-- https://www.bipm.org/en/publications/si-brochure/

And despite that, we already have a single unified clock standard that we follow!

Being able to measure the drift at a specific point doesn't mean it's relevant to computers timestamping their calculations. If a computer is ten nanoseconds off, that's basically the same as it being one rack to the left, or having some slack in the cable. There's no real effect.

Just syncing your clock once a day is enough to let you completely ignore the effects of relativity.

For most use cases, you’d just give up serializability and implement an eventually consistent model. For anything that requires something more strict, you just wait. Longer. Processing a check used to take several days. Processing an earth bank check from mars would need to take about half an hour on average. Though that’s perhaps not the best example, because even today we process checks using an eventual consistency model.

Edit: A strict consistency earth > mars transaction would actually take longer, because 30 minutes is just an average round trip, and you’d need more than one.

Note that even with Google Cloud Spanner (last I checked anyway), the distributed consistency model was only available among machines within the same datacenter, as orchestrating transactions across regions would be latency prohibitive. I think you can get cross-region read replicas but that's all. (And I may even be mixing that up with some other cloud database).

So interplanetary, yeah one planet is going to be the central transaction handler and everyone else is going to have to deal with it. So likely things that require transactions, you'll have to have enough cash in the bank in your Mars account if you want quick transactions, and expect wiring money from Earth to take a while.

Coming back to the current day, if you need low-latency global transactions just here on Earth, then that's probably how you'd have to design it. You prime each region with a certain account "limit" of whatever it is you're transacting to use in local transactions, and when that limit gets low you transact some more from your central data store back into your regional account, or something along those lines. It'd be a two-stage thing.

That is pretty much how it’s done today. Global transactions are authorised in real time and then settled periodically. If I remember correctly, Visa does a settlement every 3 or 4 hours, then each of the merchants and other processors in the chain run their own schedule, so it can take a few days for balances to correctly reflect a transaction.

I remember being very impressed by Spanner when I first heard about it, but as you can see in the OP, it does make a lot of consistency guarantees through sheer brute force. It simply throws power/resources at problems which would generally be considered impractical when normally designing a distributed system. An approach which does of course have its limits (not to say it isn’t still impressive, it’s a great system).

Interesting point! I guess the galactic version of UTC would have to include specification of the inertial frame the event occurred in. For the purposes of ordering times could be converted to the time in some standard reference frame, the galactic centre of mass maybe.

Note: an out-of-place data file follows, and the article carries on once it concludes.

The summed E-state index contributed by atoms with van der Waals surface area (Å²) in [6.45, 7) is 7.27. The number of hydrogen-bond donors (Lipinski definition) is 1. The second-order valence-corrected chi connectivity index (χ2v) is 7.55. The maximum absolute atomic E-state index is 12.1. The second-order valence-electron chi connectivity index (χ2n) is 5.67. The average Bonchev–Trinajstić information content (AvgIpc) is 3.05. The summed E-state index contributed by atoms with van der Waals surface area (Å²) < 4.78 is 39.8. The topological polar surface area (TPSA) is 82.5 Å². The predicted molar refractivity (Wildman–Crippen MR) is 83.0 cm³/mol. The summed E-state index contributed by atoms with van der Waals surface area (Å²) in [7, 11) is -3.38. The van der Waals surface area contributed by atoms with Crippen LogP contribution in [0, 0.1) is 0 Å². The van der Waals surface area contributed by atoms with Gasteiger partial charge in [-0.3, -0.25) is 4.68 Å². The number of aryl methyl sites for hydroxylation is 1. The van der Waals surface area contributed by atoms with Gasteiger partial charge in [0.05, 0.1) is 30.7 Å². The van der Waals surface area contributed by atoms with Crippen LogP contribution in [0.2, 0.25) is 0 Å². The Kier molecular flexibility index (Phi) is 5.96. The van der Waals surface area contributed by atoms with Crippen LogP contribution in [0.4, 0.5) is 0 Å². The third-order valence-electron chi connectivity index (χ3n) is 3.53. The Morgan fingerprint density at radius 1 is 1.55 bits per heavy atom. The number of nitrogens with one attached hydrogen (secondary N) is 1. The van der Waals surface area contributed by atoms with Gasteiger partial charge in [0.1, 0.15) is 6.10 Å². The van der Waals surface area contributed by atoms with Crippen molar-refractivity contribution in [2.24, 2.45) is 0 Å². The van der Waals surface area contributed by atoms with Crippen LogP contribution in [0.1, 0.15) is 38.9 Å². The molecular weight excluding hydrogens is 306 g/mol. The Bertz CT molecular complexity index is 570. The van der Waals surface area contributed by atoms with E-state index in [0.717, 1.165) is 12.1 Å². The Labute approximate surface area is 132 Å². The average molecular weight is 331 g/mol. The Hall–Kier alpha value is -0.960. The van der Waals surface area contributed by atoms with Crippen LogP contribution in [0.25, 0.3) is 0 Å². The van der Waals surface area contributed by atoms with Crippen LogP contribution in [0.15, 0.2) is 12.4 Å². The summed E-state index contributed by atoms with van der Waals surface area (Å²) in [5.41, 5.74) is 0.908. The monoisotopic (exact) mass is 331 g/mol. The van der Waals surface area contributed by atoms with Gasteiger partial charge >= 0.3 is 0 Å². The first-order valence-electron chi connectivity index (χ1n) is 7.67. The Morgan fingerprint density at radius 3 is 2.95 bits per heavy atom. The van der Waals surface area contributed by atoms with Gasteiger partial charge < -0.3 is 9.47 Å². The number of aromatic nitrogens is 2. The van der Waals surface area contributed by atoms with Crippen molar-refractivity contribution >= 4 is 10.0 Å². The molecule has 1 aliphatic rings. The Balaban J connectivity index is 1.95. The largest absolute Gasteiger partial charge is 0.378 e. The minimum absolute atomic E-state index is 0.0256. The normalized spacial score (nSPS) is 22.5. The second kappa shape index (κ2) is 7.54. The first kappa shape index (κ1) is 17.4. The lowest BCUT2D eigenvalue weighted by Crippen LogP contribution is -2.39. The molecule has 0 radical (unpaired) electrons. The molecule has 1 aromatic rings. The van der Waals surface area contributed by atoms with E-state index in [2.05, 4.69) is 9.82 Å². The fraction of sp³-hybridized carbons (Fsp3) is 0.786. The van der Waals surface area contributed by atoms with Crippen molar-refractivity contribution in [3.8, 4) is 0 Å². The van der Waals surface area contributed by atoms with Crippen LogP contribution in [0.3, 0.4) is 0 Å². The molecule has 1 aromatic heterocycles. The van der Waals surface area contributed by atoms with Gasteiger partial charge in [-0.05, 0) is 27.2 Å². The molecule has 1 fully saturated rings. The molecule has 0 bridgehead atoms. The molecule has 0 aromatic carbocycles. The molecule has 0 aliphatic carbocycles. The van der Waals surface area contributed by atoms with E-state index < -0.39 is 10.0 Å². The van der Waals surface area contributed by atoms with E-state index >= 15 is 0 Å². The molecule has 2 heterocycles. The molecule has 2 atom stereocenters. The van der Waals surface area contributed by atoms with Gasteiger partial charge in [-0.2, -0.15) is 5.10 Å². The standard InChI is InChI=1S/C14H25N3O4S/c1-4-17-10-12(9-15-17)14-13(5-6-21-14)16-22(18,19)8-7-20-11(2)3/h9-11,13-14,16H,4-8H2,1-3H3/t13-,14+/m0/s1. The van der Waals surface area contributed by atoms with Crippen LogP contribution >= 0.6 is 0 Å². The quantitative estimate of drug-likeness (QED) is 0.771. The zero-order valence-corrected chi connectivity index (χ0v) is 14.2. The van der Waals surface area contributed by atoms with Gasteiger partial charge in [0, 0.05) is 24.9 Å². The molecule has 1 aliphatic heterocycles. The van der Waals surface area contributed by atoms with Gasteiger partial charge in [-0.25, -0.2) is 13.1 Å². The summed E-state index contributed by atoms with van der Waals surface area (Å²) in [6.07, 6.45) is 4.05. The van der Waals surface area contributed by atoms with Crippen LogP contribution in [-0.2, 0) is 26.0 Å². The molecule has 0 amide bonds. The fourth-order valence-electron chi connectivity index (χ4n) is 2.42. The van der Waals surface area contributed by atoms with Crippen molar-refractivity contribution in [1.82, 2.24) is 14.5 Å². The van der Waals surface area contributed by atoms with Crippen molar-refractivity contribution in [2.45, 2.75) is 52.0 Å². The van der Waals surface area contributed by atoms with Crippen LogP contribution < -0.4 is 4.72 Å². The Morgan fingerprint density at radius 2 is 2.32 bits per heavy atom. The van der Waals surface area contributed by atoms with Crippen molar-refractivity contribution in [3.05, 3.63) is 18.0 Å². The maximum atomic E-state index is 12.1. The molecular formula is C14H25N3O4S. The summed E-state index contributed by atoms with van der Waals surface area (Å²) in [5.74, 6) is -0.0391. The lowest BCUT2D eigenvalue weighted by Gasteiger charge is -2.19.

Libraries for handling time would need to include functions for converting times between frames.

There is an extension to linearizability that takes General Relativity into account. Paywalled unfortunately: https://link.springer.com/chapter/10.1007/978-3-662-45174-8_... I agree that whatever can be done in an eventually consistent fashion should be. For the rest, at least academia has an answer.

(I work at Cockroach Labs and gave an internal talk on this paper some time ago).

CuriousMarc made a video last week where he uses a vintage HP 5061A atomic clock and explains how it works. It's interesting to see that atomic clocks aren't just some giant laboratory thing, but a product you could buy, even in the 1960s.


Yeah I had always thought they would be incredibly expensive. The Spanner paper (which is how I ended up at the posted link) contains this amusing line -

An atomic clock is not that expensive: the cost of an Armageddon master is of the same order as that of a GPS master


CDW has a Cesium reference clock for $92k. https://m.cdw.com/product/microsemi-5071a-high-performance-t...

Pretty similar form factor.

I believe this is the direct successor to the HP 5061A. HP spun off Agilent, who sold the time/frequency product division to Symmetricom, who was then acquired by Microsemi. It seems that the inflation-adjusted price of the Microsemi 5071A is about the same as the ~1970 catalog price of the HP 5061.

You can buy a used rubidium frequency standard on ebay [1] for less than $200.

Of course, it turns out there aren't that many home applications for an atomic clock, other than collecting precision metrology equipment. And if you're running a data centre and want higher precision than NTP, chances are you'll choose a PTP grandmaster clock at the high end, or a GPS receiver with a 1PPS output at the low end, in rather than buying second-hand parts from ebay.

[1] https://www.ebay.com/sch/i.html?_nkw=rubidium

> Of course, it turns out there aren't that many home applications for an atomic clock

For all the people who have a rubidium standard at home, 70% are using it for electronic lab, amateur radio, or NTP at home. But the remaining 30% is another large userbase too - audiophiles. Many audiophiles claim jitter and phase noise in the clock signal significantly affects audio quality, and the most extreme audiophiles use a lab grade frequency standard, rubidium or better, and feed it to all their Hi-Fi gears.

P.S: Given all the factors that affect audio quality, is the phase noise from a PLL synthesizer of reasonable quality really a major factor? Even if it is, does a rubidium standard really have any benefit beyond diminishing return over a crystal oven? Well, of course, these are the questions that are never answered by audiophiles.

> You can buy a used rubidium frequency standard on ebay